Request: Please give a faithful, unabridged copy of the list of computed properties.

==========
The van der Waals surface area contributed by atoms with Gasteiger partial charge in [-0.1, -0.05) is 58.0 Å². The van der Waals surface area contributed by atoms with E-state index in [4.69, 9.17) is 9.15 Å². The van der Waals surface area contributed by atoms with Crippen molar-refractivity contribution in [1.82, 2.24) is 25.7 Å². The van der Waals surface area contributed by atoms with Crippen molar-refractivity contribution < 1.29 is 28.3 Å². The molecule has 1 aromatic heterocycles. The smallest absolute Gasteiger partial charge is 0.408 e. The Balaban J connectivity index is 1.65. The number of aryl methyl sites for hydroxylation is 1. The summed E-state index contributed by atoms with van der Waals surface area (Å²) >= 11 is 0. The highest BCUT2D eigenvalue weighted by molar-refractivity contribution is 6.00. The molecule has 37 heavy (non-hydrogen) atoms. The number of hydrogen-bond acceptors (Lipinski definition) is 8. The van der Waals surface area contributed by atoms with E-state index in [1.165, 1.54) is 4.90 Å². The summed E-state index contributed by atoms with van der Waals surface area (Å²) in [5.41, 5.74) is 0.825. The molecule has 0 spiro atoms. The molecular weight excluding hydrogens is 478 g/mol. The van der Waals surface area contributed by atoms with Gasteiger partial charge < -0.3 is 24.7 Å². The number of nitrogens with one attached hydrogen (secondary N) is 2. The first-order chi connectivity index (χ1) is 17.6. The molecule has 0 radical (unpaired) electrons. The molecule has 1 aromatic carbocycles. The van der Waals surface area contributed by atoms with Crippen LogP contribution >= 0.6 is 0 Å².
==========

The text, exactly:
The van der Waals surface area contributed by atoms with Gasteiger partial charge in [-0.1, -0.05) is 58.0 Å². The van der Waals surface area contributed by atoms with E-state index in [4.69, 9.17) is 9.15 Å². The van der Waals surface area contributed by atoms with Crippen molar-refractivity contribution in [1.82, 2.24) is 25.7 Å². The van der Waals surface area contributed by atoms with Crippen molar-refractivity contribution < 1.29 is 28.3 Å². The molecule has 1 aromatic heterocycles. The smallest absolute Gasteiger partial charge is 0.408 e. The Balaban J connectivity index is 1.65. The number of aryl methyl sites for hydroxylation is 1. The summed E-state index contributed by atoms with van der Waals surface area (Å²) >= 11 is 0. The highest BCUT2D eigenvalue weighted by molar-refractivity contribution is 6.00. The molecule has 37 heavy (non-hydrogen) atoms. The number of hydrogen-bond acceptors (Lipinski definition) is 8. The van der Waals surface area contributed by atoms with E-state index in [1.165, 1.54) is 4.90 Å². The summed E-state index contributed by atoms with van der Waals surface area (Å²) in [5.41, 5.74) is 0.825. The molecule has 0 spiro atoms. The molecular weight excluding hydrogens is 478 g/mol. The van der Waals surface area contributed by atoms with Gasteiger partial charge < -0.3 is 24.7 Å². The number of nitrogens with one attached hydrogen (secondary N) is 2. The first-order chi connectivity index (χ1) is 17.6. The molecule has 0 radical (unpaired) electrons. The molecule has 1 aromatic carbocycles. The van der Waals surface area contributed by atoms with Crippen LogP contribution >= 0.6 is 0 Å².